?????????????????????????????????????????????????????????????????????????????????????????????????????????????????????????????It’s Wednesday, Oct. 5. Timberwolves star forward Karl-Anthony Towns got his hair cut less than 24 hours ago by his barber, Akeem Akway. He cuts hair for a lot of athletes in the Twin Cities at his shop in Spring Lake Park, including Tyus Jones and Anthony Barr; for Towns, Akway comes to him.

And now he’s back.

“I did it last night,” Akway said. “But I came by to freshen it up.”

Akway is one of more than a dozen professionals on site for Towns’ ESPN The Magazine cover photo shoot, which accompanies a lengthy article in the issue that hits newsstands later this week.

As a working guest invited to watch the process unfold, I’m struck by the attention to detail — though given what we know of Towns’ already-stated quest for greatness, perhaps it’s not all that surprising.

Towns — who turns 21 today – is ready for his close-up.

Brandon Williams — Towns’ personal stylist — is here from Los Angeles with an entire rack of clothes for the shoot. Peter Yang is also here from Los Angeles to take the pictures, a process that will take several hours. ESPN has a makeup artist on-site. Production assistants are inflating basketballs, just in case. The fake trees and clouds that Towns will pose with have already been specially made.

Williams, who is busy steaming Towns’ clothing options, explains his role.

“Keeping in mind his position as a franchise player and future of the NBA in my mind … we want to make him look like he’s ‘there,’” Williams said. “We want to arrive before anyone has the opportunity to take credit. … We want to make sure than on Day One, you look the way you’re supposed to.”

Like one of the best.

townsmakeupAfter Towns has makeup and moisturizer applied, he disappears with Akway for the aforementioned freshen-up. The shoot, which is taking place in an unassuming studio in Northeast Minneapolis, is running late because Timberwolves practice ran late. Williams is already worrying that he’s going to miss his flight back to Los Angeles, but this is the price of perfection.

During the down time, I ask Yang how he prepares for a photo shoot like this. Capturing personalities is at the heart of the shoot, Yang said. With Towns, Yang said he already felt like he knew him well because of “thoughtful interviews” he had read and seen.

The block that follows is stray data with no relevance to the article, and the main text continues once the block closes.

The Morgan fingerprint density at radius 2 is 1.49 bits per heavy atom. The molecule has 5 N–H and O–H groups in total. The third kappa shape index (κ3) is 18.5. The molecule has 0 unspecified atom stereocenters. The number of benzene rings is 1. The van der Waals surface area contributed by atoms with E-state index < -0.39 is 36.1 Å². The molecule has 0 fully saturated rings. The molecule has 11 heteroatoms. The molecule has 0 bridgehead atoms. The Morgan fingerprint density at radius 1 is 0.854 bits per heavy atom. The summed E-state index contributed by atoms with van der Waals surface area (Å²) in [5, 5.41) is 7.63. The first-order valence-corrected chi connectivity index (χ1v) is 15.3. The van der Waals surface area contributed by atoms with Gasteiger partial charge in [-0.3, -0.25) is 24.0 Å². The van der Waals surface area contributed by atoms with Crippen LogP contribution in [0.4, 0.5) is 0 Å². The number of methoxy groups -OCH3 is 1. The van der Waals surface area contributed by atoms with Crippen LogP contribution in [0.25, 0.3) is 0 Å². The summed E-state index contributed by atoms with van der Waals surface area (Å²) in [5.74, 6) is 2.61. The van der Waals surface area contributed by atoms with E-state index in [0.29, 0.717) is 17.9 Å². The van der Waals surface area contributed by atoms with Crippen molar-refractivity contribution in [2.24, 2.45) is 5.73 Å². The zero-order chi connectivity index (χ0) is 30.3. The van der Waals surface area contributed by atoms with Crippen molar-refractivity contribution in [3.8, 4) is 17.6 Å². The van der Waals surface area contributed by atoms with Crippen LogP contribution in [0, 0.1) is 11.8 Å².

“When I found out it was Karl, I said, ‘Awesome. I know he’s going to be really great,’” Yang said.

More than two hours after the shoot was scheduled to begin, it begins. Towns drops down and does a bunch of push-ups. I ask if that’s to make his biceps look better, and he smiles and nods.

Then he’s lost in a world of basketballs, clouds and trees. Yang clicks away for several minutes, giving instructions along the way. When that part of the shoot is finished, Towns wanders over to the computer where photo editors are getting an early look at the in-progress shots. Towns takes several pictures of the images on the screen to post later on Instagram.

They move on to the next set, with Towns still in uniform. He’s asked to dribble, and he executes some fanciness off his elbow. “I’m crazy enough to do that in a game,” Towns quips.

He seems at ease but self-aware at the same time. The production team tries to get him to dance.

“I’m not going to dance on camera,” Towns says, laughing.

Later, he dances on camera.

Then it’s time for the first of multiple wardrobe changes. Williams, who by now has missed his flight, selects a jacket, white top, jeans and white Nikes for Towns. Towns looks good and fresh before adding the finishing touch: a necklace that Williams was wearing.

Every element has a specific function, even if the end result is just a few pictures — just like every jump shot over the summer has a purpose, even if the end result is just one critical basket.

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